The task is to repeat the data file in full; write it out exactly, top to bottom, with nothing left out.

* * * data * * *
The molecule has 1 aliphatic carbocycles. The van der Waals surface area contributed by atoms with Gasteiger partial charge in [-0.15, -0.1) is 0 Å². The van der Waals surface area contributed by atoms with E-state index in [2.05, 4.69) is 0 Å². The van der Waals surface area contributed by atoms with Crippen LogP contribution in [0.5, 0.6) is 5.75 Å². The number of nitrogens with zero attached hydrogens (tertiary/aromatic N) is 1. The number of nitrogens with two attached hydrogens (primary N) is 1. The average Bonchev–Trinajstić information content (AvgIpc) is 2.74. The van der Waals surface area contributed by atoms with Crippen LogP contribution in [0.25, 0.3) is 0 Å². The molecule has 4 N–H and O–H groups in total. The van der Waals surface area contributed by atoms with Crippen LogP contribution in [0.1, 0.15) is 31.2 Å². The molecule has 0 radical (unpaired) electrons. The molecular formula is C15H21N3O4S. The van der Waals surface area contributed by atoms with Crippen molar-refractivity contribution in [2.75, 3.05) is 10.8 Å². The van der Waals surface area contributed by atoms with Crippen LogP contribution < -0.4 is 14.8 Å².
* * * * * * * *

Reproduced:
The molecule has 1 aliphatic carbocycles. The van der Waals surface area contributed by atoms with Gasteiger partial charge in [-0.15, -0.1) is 0 Å². The van der Waals surface area contributed by atoms with E-state index in [2.05, 4.69) is 0 Å². The van der Waals surface area contributed by atoms with Crippen LogP contribution in [0.5, 0.6) is 5.75 Å². The number of nitrogens with zero attached hydrogens (tertiary/aromatic N) is 1. The number of nitrogens with two attached hydrogens (primary N) is 1. The average Bonchev–Trinajstić information content (AvgIpc) is 2.74. The van der Waals surface area contributed by atoms with Crippen LogP contribution in [0.25, 0.3) is 0 Å². The molecule has 4 N–H and O–H groups in total. The van der Waals surface area contributed by atoms with Crippen LogP contribution in [0.1, 0.15) is 31.2 Å². The molecule has 0 radical (unpaired) electrons. The molecular formula is C15H21N3O4S. The van der Waals surface area contributed by atoms with Crippen molar-refractivity contribution in [2.75, 3.05) is 10.8 Å². The van der Waals surface area contributed by atoms with Crippen LogP contribution < -0.4 is 14.8 Å².